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Linux Tutorial - The Operating System - The Kernel - Memory Management - The Linux Page Cache
  Memory Mapping ---- Caches  

The Linux Page Cache

Figure: The Linux Page Cache

The role of the Linux page cache is to speed up access to files on disk. Memory mapped files are read a page at a time and these pages are stored in the page cache. The figure above shows that the page cache consists of the page_hash_table, a vector of pointers to mem_map_t data structures.

Each file in Linux is identified by a VFS inode data structure (described previously). Each VFS inode is unique and fully describes one and only one file. The index into the page table is derived from the file's VFS inode and the offset into the file.

Whenever a page is read from a memory mapped file, for example when it needs to be brought back into memory during demand paging, the page is read through the page cache. If the page is present in the cache, a pointer to the mem_map_t data structure representing it is returned to the page fault handling code. Otherwise the page must be brought into memory from the file system that holds the image. Linux allocates a physical page and reads the page from the file on disk.

If it is possible, Linux will initiate a read of the next page in the file. This single page read ahead means that if the process is accessing the pages in the file serially, the next page will be waiting in memory for the process.

Over time the page cache grows as images are read and executed. Pages will be removed from the cache as they are no longer needed, say as an image is no longer being used by any process. As Linux uses memory it can start to run low on physical pages. In this case Linux will reduce the size of the page cache.

Reducing the Size of the Page and Buffer Caches

The pages held in the page and buffer caches are good candidates for being freed into the free_area vector. The Page Cache, which contains pages of memory mapped files, may contain unneccessary pages that are filling up the system's memory. Likewise the Buffer Cache, which contains buffers read from or being written to physical devices, may also contain unneeded buffers. When the physical pages in the system start to run out, discarding pages from these caches is relatively easy as it requires no writing to physical devices (unlike swapping pages out of memory). Discarding these pages does not have too many harmful side effects other than making access to physical devices and memory mapped files slower. However, if the discarding of pages from these caches is done fairly, all processes will suffer equally.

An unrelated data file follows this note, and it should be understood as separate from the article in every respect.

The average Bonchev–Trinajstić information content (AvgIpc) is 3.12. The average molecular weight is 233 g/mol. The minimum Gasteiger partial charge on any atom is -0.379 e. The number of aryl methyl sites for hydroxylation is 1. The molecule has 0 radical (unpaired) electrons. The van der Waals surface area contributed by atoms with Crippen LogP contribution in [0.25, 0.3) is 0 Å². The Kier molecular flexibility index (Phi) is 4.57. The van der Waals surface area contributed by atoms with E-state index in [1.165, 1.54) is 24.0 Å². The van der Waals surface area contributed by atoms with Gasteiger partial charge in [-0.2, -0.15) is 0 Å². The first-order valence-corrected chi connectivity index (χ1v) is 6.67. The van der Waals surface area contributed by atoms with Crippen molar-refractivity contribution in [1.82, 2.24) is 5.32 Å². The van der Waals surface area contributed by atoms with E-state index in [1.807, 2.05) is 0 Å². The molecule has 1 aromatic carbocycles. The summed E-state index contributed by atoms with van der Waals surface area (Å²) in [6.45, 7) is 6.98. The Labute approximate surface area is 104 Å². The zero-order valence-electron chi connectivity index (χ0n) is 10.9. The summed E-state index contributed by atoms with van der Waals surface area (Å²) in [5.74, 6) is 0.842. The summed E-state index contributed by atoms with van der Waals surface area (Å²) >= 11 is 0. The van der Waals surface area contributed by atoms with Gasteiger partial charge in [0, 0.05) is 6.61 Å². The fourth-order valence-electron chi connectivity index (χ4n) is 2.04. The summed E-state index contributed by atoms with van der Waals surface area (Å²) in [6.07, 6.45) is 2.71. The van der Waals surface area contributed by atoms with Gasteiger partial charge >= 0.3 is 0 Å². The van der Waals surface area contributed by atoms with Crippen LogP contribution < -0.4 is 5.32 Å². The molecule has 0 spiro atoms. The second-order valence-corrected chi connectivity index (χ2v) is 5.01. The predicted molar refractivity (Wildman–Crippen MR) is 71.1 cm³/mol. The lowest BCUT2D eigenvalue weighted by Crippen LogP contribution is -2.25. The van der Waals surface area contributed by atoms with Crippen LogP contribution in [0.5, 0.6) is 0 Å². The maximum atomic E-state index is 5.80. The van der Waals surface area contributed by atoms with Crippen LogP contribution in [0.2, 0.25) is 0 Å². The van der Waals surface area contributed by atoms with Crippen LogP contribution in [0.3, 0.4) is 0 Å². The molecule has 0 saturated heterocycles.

Every time the kernel swap daemon tries to shrink these caches it examines a block of pages in the mem_map page vector to see if any can be discarded from physical memory. The size of the block of pages examined is higher if the kernel swap daemon is intensively swapping; that is if the number of free pages in the system has fallen dangerously low. The blocks of pages are examined in a cyclical manner; a different block of pages is examined each time an attempt is made to shrink the memory map. This is known as the clock algorithm as, rather like the minute hand of a clock, the whole mem_map page vector is examined a few pages at a time.

Each page being examined is checked to see if it is cached in either the page cache or the buffer cache. You should note that shared pages are not considered for discarding at this time and that a page cannot be in both caches at the same time. If the page is not in either cache then the next page in the mem_map page vector is examined.

Pages are cached in the buffer cache (or rather the buffers within the pages are cached) to make buffer allocation and deallocation more efficient. The memory map shrinking code tries to free the buffers that are contained within the page being examined.

If all the buffers are freed, then the pages that contain them are also be freed. If the examined page is in the Linux page cache, it is removed from the page cache and freed.

When enough pages have been freed on this attempt then the kernel swap daemon will wait until the next time it is periodically awakened. As none of the freed pages were part of any process' virtual memory (they were cached pages), then no page tables need updating. If there were not enough cached pages discarded then the swap daemon will try to swap out some shared pages.

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